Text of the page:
- Written by Spy Dénommé-Welch and Catherine Magowan
- Directed by Maria Lamont
- Musical direction by Gregory Oh
- At Theatre Passe Muraille
- In Toronto on Thursday
So here's another little Canadian opera - Giiwedin, by Spy Dénommé-Welch and Catherine Magowan - and it's everything that little Canadian operas tend to be. It's earnest yet naive, modest yet ambitious, and about as uneven as the Rocky Mountains.
Premiered at Toronto's Theatre Passe Muraille on Thursday evening, Giiwedin is a co-production of Native Earth Performing Arts and An Indie(n) Rights Reserve, two companies that specialize in native-themed work. The latter company is run by Dénommé-Welch and Magowan, two young composers who call Toronto home.
They wrote the music for their opera together, jointly creating a score that was a mixture of many styles, from baroque to tango, with a few native touches, but conspicuously avoiding a dissonant "modern classical" sound. In a further departure from modernist convention, there's a historical sensibility built into the opera's structure, with a formal prelude and overture, and scenes neatly subdivided into arias and ensemble numbers. The result is an impressively sophisticated pastiche - but a pastiche nonetheless.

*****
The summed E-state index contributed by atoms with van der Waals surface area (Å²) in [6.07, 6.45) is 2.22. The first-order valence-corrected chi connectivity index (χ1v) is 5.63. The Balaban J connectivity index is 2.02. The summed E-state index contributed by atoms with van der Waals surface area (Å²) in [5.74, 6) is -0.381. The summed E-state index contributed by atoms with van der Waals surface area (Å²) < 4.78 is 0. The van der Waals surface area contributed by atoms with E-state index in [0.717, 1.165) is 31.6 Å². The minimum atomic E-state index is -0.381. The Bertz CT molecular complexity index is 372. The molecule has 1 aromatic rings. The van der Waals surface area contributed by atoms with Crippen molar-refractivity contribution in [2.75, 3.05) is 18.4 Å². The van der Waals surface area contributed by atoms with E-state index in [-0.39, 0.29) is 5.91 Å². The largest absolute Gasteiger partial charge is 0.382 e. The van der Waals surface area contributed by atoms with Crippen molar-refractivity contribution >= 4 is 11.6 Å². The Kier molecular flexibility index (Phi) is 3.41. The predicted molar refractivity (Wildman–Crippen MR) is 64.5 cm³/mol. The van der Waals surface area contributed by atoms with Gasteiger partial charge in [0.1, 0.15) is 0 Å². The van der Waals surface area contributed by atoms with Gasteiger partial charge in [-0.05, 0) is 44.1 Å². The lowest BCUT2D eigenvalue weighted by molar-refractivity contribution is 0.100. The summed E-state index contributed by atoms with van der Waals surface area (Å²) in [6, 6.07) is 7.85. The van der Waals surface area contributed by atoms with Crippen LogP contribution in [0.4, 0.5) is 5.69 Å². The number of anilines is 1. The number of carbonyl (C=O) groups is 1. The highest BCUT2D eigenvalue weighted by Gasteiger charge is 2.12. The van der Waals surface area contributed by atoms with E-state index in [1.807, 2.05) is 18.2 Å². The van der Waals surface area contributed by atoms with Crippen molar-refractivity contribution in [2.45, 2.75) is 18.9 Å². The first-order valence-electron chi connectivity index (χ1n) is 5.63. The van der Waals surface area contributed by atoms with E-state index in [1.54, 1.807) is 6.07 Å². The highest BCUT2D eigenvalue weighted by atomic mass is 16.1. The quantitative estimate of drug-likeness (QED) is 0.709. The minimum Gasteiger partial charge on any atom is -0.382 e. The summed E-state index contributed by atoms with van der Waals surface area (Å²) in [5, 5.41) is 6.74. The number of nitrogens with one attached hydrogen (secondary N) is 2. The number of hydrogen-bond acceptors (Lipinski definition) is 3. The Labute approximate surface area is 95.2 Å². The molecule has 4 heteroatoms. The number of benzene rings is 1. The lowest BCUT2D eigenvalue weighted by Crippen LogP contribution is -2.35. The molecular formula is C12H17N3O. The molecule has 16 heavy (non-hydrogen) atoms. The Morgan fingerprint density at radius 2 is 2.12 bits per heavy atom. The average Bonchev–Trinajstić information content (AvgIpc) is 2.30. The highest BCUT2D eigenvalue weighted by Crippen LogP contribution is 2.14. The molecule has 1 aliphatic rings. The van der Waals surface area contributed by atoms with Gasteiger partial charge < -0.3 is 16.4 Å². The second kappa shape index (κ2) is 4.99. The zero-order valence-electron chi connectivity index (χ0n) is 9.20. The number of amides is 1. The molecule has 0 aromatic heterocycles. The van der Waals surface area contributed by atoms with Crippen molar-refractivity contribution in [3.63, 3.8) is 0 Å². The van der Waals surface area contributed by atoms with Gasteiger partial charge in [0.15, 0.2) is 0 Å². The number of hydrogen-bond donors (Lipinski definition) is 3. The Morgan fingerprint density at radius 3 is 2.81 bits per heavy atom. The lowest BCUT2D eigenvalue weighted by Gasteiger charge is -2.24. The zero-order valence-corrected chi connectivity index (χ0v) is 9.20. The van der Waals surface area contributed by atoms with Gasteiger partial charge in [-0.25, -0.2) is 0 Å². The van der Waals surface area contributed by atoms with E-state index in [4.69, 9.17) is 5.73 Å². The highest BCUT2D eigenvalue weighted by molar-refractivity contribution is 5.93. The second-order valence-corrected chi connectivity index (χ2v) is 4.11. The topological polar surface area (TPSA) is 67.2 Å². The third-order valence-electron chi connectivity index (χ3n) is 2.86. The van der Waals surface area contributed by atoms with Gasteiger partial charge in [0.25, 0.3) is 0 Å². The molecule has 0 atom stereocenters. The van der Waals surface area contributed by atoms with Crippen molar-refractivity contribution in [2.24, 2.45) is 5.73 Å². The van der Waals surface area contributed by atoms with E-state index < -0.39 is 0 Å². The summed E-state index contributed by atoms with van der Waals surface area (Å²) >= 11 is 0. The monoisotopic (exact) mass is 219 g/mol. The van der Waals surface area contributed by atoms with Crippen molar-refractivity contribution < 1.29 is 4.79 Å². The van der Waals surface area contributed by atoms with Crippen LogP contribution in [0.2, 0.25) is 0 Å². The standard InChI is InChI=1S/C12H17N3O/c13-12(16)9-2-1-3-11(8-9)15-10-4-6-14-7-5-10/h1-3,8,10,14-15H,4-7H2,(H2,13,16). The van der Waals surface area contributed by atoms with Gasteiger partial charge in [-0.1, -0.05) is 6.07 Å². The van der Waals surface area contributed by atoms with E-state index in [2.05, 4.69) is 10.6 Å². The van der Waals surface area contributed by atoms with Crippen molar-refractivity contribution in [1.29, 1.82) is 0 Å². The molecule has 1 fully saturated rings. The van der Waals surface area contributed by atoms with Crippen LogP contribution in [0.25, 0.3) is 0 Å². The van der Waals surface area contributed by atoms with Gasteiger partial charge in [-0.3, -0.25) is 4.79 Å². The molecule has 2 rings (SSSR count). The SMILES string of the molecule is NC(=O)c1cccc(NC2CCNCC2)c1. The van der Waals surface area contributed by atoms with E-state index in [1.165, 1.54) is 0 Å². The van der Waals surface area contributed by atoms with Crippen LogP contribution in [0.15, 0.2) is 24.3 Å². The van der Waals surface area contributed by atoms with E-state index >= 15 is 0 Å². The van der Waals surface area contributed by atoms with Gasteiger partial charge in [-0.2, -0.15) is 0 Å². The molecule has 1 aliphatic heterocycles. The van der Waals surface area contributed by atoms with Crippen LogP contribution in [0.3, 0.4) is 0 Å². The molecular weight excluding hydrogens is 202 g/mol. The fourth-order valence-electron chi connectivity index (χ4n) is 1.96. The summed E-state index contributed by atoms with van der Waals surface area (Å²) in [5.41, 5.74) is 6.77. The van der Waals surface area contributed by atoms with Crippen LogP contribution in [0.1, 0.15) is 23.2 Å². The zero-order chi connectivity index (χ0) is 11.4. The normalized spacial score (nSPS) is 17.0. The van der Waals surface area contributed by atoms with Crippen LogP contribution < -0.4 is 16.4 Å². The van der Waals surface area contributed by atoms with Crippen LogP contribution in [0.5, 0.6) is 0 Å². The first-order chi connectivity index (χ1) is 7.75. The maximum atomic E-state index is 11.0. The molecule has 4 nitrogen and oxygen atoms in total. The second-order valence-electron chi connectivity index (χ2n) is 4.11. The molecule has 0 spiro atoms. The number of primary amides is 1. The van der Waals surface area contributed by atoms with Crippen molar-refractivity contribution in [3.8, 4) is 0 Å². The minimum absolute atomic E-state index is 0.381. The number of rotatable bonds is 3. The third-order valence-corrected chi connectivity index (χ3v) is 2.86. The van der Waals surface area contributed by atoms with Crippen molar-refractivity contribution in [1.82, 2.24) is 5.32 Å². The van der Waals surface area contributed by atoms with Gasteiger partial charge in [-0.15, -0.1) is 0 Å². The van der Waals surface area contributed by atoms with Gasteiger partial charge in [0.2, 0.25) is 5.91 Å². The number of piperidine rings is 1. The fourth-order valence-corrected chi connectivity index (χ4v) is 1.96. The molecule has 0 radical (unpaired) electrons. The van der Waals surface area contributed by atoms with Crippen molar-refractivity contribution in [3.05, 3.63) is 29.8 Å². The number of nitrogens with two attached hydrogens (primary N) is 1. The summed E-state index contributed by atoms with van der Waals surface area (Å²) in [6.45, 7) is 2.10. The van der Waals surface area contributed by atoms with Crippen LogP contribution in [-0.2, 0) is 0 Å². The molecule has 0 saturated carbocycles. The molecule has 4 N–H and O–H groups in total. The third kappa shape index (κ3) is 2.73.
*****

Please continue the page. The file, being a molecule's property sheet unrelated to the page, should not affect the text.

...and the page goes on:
Dénommé-Welch is given sole credit as the opera's librettist. Central to the surreal story of Giiwedin (which means "north wind" in the Anishinaabemowin language), is Noodin-Kwe, a 150-year-old woman fighting for her ancestral land in Northern Ontario. In her struggle she encounters a hapless French-Canadian Indian Agent, a Snidely Whiplash-like government official called the Minister, and finally the cheerfully genocidal Doctor Carlton. As well, there are roles for forest animals, bureaucrats and medical staff.
Under the able guidance of music director Gregory Oh (who conducted a tiny baroque ensemble of four musicians), Giiwedin got off to a good start. Stage director Maria Lamont brought a charming, lighthearted touch to Act I, as Jean, the Indian Agent, first encounters Noodin-Kwe. She rescues him from wolves and a bear - and despite her contempt for everything he represents, they become lovers.
Things change in the second and last act, when the Minister arrives and the dead bodies start to pile up. Unfortunately, it's at this point that Giiwedin gets lost in its own forest, and falls short, both musically and dramatically, of the emotional intensity it aspires to. Instead, the plot takes strange turns: a silly radio-show scene is followed by a gruesome finale in a psychiatric hospital.
The opera's saving grace was its cast, who rose to the occasion and gave a committed ensemble performance. Marion Newman, as Noodin-Kwe, displayed a clear mezzo with an impressive range. She was well paired with the smooth baritone of Jesse Clark as Jean. Also noteworthy were Nicole Joy-Fraser, Catharin Carew and Lawrence Cotton as Mahigan the wolf, Mahkwa the bear and Doctor Carlton, respectively.
However, there's not much I can say about James McLennan, who portrayed the Minister. Due to voice problems he was unable to sing, and instead merely acted his part and mouthed his words while tenor Martin Houtman sang the role from the side of the stage. Despite the best efforts of both men, this arrangement was an unpleasant distraction.
Giiwedin runs until April 24.
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